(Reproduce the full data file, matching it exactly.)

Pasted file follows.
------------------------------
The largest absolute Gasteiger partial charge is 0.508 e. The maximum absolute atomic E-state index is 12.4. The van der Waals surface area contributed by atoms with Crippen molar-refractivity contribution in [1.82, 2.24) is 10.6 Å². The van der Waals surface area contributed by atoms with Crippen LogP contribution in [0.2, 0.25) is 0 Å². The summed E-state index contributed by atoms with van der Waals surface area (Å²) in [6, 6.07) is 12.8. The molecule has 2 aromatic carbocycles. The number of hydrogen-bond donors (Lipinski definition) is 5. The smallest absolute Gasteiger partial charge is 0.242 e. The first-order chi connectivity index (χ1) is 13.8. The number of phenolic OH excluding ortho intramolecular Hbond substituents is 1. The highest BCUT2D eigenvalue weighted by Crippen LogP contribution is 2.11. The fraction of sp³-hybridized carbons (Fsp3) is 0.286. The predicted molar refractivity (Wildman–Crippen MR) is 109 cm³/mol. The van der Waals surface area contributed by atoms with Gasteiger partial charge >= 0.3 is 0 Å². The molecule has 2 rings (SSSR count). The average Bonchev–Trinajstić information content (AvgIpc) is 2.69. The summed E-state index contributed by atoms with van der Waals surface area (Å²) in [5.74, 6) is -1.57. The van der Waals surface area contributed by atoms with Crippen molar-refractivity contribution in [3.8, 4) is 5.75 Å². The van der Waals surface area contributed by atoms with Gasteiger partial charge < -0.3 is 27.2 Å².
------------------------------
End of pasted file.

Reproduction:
The largest absolute Gasteiger partial charge is 0.508 e. The maximum absolute atomic E-state index is 12.4. The van der Waals surface area contributed by atoms with Crippen molar-refractivity contribution in [1.82, 2.24) is 10.6 Å². The van der Waals surface area contributed by atoms with Crippen LogP contribution in [0.2, 0.25) is 0 Å². The summed E-state index contributed by atoms with van der Waals surface area (Å²) in [6, 6.07) is 12.8. The molecule has 2 aromatic carbocycles. The number of hydrogen-bond donors (Lipinski definition) is 5. The smallest absolute Gasteiger partial charge is 0.242 e. The first-order chi connectivity index (χ1) is 13.8. The number of phenolic OH excluding ortho intramolecular Hbond substituents is 1. The highest BCUT2D eigenvalue weighted by Crippen LogP contribution is 2.11. The fraction of sp³-hybridized carbons (Fsp3) is 0.286. The predicted molar refractivity (Wildman–Crippen MR) is 109 cm³/mol. The van der Waals surface area contributed by atoms with Gasteiger partial charge >= 0.3 is 0 Å². The molecule has 2 rings (SSSR count). The average Bonchev–Trinajstić information content (AvgIpc) is 2.69. The summed E-state index contributed by atoms with van der Waals surface area (Å²) in [5.74, 6) is -1.57. The van der Waals surface area contributed by atoms with Crippen molar-refractivity contribution in [3.8, 4) is 5.75 Å². The van der Waals surface area contributed by atoms with Gasteiger partial charge < -0.3 is 27.2 Å².